Kashmir most likely to dominate Imran Khan’s policy on India

The Week

Kashmir most likely to dominate Imran Khan’s policy on India

Mandira Nayar

August 10, 2018 22:21 IST

India-Pakistan relations have essentially followed the alphabetical order. Kashmir always comes before peace, and Imran Khan, the prime minister-in-waiting, is unlikely to change the norm.

If his earlier speech about Kashmir and the human rights issues gave a blueprint of his policy on India, his meeting with Indian High Commissioner Ajay Bisra on Friday, seemed to have set the tone for future engagements.

Pakistan Tehreek-e-Insaf tweeted pictures of the Indian high commissioner with Khan and his core team. Khan, according to the tweets, have expressed “hope’’ that the SAARC summit will be held in Islamabad soon. He hoped for positive relations with India—the tweet in Urdu claimed—and also raised his concern over the human rights violations in Kashmir. Bisra presented Khan a cricket bat signed by the Indian cricket team.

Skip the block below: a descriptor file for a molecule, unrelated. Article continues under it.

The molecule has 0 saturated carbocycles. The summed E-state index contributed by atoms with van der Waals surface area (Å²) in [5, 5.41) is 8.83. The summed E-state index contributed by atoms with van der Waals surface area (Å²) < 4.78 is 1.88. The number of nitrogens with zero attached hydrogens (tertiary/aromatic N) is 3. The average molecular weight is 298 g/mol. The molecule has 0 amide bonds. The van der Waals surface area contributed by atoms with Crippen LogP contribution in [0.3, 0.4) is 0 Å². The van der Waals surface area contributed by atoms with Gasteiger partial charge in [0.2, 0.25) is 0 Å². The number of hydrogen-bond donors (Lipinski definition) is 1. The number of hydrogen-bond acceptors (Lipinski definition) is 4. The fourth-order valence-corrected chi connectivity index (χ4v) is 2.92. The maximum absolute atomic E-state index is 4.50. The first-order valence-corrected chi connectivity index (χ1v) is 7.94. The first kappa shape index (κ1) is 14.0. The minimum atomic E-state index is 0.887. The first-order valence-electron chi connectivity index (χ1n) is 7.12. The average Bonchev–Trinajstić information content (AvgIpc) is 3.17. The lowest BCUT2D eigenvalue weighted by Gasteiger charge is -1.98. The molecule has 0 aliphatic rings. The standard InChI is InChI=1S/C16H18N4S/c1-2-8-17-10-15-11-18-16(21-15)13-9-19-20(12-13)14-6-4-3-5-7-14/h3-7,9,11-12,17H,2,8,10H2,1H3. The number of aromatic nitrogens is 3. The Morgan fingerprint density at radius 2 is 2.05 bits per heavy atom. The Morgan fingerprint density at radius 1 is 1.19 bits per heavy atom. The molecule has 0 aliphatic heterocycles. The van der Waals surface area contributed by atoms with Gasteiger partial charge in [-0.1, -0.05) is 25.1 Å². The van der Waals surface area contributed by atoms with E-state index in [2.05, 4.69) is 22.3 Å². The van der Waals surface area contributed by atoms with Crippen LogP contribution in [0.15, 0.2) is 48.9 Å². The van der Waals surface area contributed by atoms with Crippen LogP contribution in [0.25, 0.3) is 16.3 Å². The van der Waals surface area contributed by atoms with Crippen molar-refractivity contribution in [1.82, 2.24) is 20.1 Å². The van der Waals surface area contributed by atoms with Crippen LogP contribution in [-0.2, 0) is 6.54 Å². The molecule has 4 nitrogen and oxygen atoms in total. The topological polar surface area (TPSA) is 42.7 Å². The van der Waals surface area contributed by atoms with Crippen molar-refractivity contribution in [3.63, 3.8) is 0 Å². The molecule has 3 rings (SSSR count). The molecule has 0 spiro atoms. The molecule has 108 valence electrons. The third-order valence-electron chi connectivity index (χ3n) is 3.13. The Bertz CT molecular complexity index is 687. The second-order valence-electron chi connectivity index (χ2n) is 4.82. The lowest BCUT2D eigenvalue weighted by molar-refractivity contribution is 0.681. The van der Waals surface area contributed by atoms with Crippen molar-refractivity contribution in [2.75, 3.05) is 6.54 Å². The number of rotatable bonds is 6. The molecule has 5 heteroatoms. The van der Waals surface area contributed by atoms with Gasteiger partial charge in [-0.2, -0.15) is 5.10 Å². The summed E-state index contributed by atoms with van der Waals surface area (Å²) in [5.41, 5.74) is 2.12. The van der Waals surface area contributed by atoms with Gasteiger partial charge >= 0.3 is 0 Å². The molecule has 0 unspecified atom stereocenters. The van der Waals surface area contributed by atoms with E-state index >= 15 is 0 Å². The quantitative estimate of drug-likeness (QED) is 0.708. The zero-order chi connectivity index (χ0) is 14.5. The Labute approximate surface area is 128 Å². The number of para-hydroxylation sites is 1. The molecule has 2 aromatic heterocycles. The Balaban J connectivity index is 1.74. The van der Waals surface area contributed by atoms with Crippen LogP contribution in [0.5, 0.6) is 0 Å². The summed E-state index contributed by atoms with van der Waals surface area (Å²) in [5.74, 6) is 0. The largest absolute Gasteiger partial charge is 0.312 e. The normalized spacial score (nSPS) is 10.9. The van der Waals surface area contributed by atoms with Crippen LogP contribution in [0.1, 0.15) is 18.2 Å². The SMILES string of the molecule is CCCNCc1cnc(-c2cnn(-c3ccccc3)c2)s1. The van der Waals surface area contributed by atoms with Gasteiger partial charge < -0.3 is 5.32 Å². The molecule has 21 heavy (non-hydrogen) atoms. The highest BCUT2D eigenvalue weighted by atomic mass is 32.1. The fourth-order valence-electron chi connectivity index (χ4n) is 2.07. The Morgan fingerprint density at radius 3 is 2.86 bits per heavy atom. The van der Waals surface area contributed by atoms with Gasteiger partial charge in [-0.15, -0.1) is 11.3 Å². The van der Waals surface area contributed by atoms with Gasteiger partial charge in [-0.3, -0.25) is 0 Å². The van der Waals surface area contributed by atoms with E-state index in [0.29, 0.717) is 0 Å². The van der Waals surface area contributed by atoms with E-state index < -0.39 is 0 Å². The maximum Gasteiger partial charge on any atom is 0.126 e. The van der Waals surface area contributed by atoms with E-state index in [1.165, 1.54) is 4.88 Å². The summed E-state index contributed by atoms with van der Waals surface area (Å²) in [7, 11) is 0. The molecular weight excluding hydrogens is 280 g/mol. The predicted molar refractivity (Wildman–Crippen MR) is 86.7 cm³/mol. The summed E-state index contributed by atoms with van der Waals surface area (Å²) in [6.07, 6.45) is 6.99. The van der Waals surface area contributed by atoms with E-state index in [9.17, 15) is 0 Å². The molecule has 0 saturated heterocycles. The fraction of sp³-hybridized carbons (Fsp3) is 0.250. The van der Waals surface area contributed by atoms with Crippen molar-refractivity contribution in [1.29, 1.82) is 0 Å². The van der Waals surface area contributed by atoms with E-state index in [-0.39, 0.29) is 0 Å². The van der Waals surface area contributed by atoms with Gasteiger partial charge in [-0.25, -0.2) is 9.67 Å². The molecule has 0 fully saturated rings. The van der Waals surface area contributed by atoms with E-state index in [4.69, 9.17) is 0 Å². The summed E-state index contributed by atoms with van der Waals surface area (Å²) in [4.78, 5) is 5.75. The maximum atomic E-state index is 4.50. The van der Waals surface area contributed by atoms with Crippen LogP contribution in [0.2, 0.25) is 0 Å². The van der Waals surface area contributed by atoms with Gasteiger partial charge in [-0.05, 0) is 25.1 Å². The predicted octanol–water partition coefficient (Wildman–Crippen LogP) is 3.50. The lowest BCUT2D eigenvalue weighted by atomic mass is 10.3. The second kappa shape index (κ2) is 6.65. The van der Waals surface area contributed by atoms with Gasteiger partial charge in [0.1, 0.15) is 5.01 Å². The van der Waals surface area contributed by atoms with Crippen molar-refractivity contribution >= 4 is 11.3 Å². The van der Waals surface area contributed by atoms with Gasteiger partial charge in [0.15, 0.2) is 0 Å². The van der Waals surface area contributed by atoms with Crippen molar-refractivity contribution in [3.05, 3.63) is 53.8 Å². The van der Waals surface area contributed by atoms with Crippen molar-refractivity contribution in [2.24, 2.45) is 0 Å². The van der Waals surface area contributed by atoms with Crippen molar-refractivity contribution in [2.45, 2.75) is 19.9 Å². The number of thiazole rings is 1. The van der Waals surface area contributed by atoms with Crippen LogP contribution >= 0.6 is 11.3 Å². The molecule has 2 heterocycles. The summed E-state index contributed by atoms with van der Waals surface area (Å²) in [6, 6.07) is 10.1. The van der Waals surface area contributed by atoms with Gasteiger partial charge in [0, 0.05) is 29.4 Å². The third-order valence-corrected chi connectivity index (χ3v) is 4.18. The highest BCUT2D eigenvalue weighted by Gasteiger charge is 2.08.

The ministry of external affairs has not responded to the meeting yet, but it does seem that the rather prickly issue of Kashmir is going to dominate any further dialogue. Pakistan will continue to bring up Kashmir and the issue of human rights each time, to counter India’s high pitched campaign on terrorism. The Supreme Court hearing on withdrawing Article 35A is also likely to become part of Pakistan’s charged campaign focused on highlighting the “indigenous Kashmiri struggle”.

The Article 35A also figured at the weekly briefing of the foreign affairs office in Islamabad. The foreign affairs office spokesperson said, “This is not the first time that India is trying to change the demography… We have consistently been raising these issues on international forums.”

While it is unlikely that Pakistan will make any headway on Kashmir issue at the UN, the rhetoric is only going to increase moving ahead, especially with Imran Khan being guided by the army on foreign policy, till he finds his own feet. Even then, it is widely believed that Khan and the army will see eye to eye on foreign policy issues.